Paid Media: All of the advertising assets for which a marketer pays in order to expose them to the marketplace. Examples include TV commercials, print ads, online display ads, paid search, retargeting, etc.

Personally Identifiable Information (PII): Any data that can be used to identify a specific individual. Most marketers prefer to use non-PII data in order to protect consumer privacy.

Pixel: A transparent gif file or clear image placed within websites, ads and emails to track digital user activity (e.g. impressions, website visits, etc.) A pixel may also be referred to as a tag.

Pixel-Based Data Collection: The process of collecting digital user activity using through pixels.

Publisher: A media vendor that owns or manages media inventory, such as ad space, made available for purchase by marketers.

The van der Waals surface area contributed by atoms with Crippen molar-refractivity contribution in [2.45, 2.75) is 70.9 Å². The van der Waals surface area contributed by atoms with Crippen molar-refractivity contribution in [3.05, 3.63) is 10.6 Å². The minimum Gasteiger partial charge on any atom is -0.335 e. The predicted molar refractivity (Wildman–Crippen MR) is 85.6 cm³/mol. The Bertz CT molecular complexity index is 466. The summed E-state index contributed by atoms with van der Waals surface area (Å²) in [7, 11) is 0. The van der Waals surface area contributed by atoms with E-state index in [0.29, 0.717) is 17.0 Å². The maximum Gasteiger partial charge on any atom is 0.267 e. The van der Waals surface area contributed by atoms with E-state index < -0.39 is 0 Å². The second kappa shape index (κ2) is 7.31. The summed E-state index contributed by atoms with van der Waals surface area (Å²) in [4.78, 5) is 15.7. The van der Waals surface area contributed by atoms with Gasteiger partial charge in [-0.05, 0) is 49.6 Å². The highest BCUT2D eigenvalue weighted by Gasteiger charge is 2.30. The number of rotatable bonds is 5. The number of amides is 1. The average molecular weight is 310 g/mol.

Point of Diminishing Returns: The point at which increased investment in a particular piece of media results in a decrease in the overall return (assuming all variables remain fixed). For example, the point of diminishing returns for a PPC campaign occurs when increasing the budget results in a decline in conversion rates and an increase in cost per acquisition.

Refresh: The process of building and applying an algorithmic attribution model within a defined conversion window and lookback window.

Refresh Rate (aka Refresh Cadence): The frequency with which an algorithmic attribution model is rebuilt for measurement and optimization purposes. Examples include daily, weekly, bi-weekly, etc.

Response Channels: Any channel that enables a customer or prospect to initiate a desired action in response to exposure to a marketing stimulation. Some advertisers call these “sales channels” or “revenue channels.” Examples include an eCommerce website, mobile website, traditional retail store, call center and more.